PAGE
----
Third lecture from the IES policy forum dedicated to National Competition Authorities

The third lecture in the IES policy forum series dedicated to National Competition Authorities saw the participation of Mr. António Ferreira Gomes, current President of the Portuguese Competition Authority, of Dr. Komninos, and of Ms. Marta Ottanelli.

After a discussion focused on the new competition law regimes of Portugal, the attention shifted to results achieved within the European Competition Network (ECN).With Reg. 1/2003, the EU adopted a decentralized system of enforcement of competition law. The new EU regime inspired national legislators: since then, as a direct consequence, national competition law has been slowly but progressively harmonizing with the EU regime.

The Portuguese competition authority (PCA) was formally created in 2003 with the mission of enforcing and promoting competition law in Portugal. The new single competition authority was granted administrative and financial autonomy together with investigative, sanctioning, supervisory and regulatory powers.

In 2012, Portugal started to reform its competition law regime with the goal of strengthening enforcement activity, reinforcing the independence of the authority and enhancing the competitiveness of the Portuguese economy.

The new competition law act is a much clearer and simpler piece of legislation. It aims to ensure more legal certainty, to strengthen the PCA’s investigation powers and to provide a greater alignment between Portuguese and European Law. Indeed, the new law introduced the possibility for parties to settle. There is no fixed reduction of the fines, and the special procedure is available for any kind of infringement. The leniency policy was also amended to bring the new system in line with the ECN’s 2012 model. The legal thresholds for mandatory prior notification of merger transactions were adjusted and a new substantive test was introduced. Lastly, a new specialized court was established; this court is more open to the jurisprudence of the ECJ and to dealing with economic evidence.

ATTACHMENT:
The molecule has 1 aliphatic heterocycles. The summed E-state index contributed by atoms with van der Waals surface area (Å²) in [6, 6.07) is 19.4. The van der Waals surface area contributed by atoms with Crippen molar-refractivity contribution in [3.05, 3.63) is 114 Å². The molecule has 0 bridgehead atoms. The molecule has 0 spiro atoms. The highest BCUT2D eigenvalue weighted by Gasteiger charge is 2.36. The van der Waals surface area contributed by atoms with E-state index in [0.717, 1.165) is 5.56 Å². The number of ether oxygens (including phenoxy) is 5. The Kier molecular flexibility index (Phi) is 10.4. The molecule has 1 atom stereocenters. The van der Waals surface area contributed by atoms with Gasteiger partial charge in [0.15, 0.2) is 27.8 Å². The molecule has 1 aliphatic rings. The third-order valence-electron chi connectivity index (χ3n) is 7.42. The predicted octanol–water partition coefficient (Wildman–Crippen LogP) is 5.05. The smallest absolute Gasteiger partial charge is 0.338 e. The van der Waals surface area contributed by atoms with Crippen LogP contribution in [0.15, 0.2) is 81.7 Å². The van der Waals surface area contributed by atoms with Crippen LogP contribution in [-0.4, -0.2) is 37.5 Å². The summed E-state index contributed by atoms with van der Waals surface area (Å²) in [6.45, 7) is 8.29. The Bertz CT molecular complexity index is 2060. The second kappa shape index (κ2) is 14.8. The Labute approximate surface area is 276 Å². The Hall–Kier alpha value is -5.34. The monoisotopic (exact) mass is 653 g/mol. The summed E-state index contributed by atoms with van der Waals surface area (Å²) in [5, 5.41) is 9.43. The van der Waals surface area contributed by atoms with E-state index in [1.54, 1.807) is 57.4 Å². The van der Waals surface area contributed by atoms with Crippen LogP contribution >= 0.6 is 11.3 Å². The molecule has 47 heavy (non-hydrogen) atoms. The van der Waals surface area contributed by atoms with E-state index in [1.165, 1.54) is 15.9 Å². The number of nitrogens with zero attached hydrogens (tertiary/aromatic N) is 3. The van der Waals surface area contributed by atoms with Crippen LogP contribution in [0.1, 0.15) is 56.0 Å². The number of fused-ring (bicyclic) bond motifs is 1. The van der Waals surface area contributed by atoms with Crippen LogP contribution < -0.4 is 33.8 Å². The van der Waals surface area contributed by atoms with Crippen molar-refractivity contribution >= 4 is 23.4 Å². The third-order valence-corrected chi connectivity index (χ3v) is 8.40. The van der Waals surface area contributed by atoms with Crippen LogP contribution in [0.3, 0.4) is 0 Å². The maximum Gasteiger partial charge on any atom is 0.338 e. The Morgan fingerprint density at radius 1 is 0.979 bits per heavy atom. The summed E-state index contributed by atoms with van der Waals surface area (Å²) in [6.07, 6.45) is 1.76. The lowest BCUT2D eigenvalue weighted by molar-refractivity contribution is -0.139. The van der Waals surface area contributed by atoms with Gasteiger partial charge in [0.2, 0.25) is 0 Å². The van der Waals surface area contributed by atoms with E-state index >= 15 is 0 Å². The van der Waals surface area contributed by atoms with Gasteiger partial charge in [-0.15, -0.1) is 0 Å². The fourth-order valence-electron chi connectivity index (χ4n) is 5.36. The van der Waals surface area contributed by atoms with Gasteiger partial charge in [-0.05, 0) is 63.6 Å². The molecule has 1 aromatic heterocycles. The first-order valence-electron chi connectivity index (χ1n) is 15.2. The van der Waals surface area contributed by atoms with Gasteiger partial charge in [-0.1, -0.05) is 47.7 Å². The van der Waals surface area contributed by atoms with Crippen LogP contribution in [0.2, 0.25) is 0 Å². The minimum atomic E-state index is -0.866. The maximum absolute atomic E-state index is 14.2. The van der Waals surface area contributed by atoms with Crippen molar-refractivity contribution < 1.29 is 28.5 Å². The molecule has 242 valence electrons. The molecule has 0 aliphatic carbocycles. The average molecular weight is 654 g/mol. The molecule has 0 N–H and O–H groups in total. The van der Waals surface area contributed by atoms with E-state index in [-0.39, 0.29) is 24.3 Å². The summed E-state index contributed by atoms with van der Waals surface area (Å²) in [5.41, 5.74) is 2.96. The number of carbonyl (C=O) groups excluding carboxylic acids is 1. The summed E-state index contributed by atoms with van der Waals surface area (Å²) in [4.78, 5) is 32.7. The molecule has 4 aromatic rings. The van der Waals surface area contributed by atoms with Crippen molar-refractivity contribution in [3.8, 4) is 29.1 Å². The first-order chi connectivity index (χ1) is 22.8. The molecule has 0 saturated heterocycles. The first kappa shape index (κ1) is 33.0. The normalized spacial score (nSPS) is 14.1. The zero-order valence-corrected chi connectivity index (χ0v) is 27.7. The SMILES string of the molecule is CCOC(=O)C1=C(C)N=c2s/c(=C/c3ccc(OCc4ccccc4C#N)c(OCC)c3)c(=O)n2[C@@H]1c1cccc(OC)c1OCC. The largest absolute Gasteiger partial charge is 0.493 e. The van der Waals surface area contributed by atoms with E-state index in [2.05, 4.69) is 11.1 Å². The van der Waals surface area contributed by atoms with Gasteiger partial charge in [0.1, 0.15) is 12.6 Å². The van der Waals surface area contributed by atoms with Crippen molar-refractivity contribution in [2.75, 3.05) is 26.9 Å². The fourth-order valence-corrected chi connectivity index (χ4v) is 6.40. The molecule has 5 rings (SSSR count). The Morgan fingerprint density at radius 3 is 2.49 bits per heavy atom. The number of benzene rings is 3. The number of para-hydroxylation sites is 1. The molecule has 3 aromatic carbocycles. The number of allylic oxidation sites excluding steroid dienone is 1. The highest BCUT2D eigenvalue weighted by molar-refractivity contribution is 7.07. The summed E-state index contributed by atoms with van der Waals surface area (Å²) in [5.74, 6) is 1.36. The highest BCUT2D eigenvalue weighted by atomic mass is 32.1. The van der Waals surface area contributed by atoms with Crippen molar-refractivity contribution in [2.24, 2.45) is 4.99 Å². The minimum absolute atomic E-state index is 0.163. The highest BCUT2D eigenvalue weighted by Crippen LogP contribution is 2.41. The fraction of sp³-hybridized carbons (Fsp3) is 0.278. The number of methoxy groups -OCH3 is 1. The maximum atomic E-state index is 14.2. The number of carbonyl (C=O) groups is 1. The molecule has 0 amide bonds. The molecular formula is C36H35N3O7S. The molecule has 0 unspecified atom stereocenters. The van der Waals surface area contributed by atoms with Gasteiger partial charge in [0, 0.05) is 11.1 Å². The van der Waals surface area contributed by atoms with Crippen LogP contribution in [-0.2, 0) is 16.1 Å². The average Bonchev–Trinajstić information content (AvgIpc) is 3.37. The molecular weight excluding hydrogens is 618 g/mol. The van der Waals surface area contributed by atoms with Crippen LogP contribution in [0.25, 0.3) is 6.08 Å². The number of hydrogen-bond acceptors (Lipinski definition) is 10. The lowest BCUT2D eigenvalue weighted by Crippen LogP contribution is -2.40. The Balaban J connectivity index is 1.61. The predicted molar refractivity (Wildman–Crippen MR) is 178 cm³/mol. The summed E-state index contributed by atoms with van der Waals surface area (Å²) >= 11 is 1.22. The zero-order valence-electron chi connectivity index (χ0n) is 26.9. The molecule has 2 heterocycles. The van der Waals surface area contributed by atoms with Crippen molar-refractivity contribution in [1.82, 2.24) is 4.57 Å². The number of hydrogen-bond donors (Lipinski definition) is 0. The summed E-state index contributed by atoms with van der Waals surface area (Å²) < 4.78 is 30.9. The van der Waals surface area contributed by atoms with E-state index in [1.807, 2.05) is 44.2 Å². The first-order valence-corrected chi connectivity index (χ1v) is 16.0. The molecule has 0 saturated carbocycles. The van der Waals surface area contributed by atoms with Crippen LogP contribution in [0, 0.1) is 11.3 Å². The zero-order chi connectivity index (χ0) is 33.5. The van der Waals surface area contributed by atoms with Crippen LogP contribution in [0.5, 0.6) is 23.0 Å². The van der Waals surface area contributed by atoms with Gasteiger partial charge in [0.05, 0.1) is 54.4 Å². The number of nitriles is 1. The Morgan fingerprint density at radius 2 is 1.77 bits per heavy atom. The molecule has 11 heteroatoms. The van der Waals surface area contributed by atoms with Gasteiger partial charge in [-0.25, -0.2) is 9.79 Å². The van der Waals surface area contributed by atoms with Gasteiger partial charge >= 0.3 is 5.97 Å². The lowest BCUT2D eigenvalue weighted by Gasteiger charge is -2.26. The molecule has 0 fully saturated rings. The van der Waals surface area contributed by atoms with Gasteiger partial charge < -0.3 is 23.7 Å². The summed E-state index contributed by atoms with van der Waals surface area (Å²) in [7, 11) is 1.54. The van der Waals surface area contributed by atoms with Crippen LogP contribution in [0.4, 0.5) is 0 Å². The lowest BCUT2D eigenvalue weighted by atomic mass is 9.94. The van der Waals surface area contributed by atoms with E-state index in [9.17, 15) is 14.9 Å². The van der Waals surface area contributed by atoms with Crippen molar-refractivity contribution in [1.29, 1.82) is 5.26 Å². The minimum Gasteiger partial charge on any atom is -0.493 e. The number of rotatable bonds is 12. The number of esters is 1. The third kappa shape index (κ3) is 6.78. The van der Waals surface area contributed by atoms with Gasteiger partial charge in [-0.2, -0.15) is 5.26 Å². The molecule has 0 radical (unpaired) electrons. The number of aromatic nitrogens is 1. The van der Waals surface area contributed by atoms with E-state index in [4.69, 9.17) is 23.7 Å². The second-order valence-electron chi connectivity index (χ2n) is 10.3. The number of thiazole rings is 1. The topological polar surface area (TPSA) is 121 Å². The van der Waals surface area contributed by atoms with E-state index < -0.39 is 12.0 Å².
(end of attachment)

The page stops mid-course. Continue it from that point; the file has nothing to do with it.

The discussion then moved to cooperation within the ECN. Over the years, national authorities have further enhanced their cooperation both during investigations and during the decision-making process. For now, cooperation mostly happens within the area of antitrust, where no waivers are necessary. Interactions during the merger assessment processes are nevertheless slowly increasing.

Since the establishment of the ECN some 10 years ago, many accomplishments have been achieved. Nonetheless, the need still exists to ensure a more coherent approach to enforcement. The need for further convergence has been recognised, especially with respect to the independence, resources, procedures, fines and leniency of competition authorities. Mr. Gomez concluded by reflecting upon the adequacy of those advocacy tools currently in development by the ECN to ensure the desirable level of effectiveness of the enforcement activities. He hinted that there may be advantages to having hard law, instead of soft legislation, to address unsolved issues.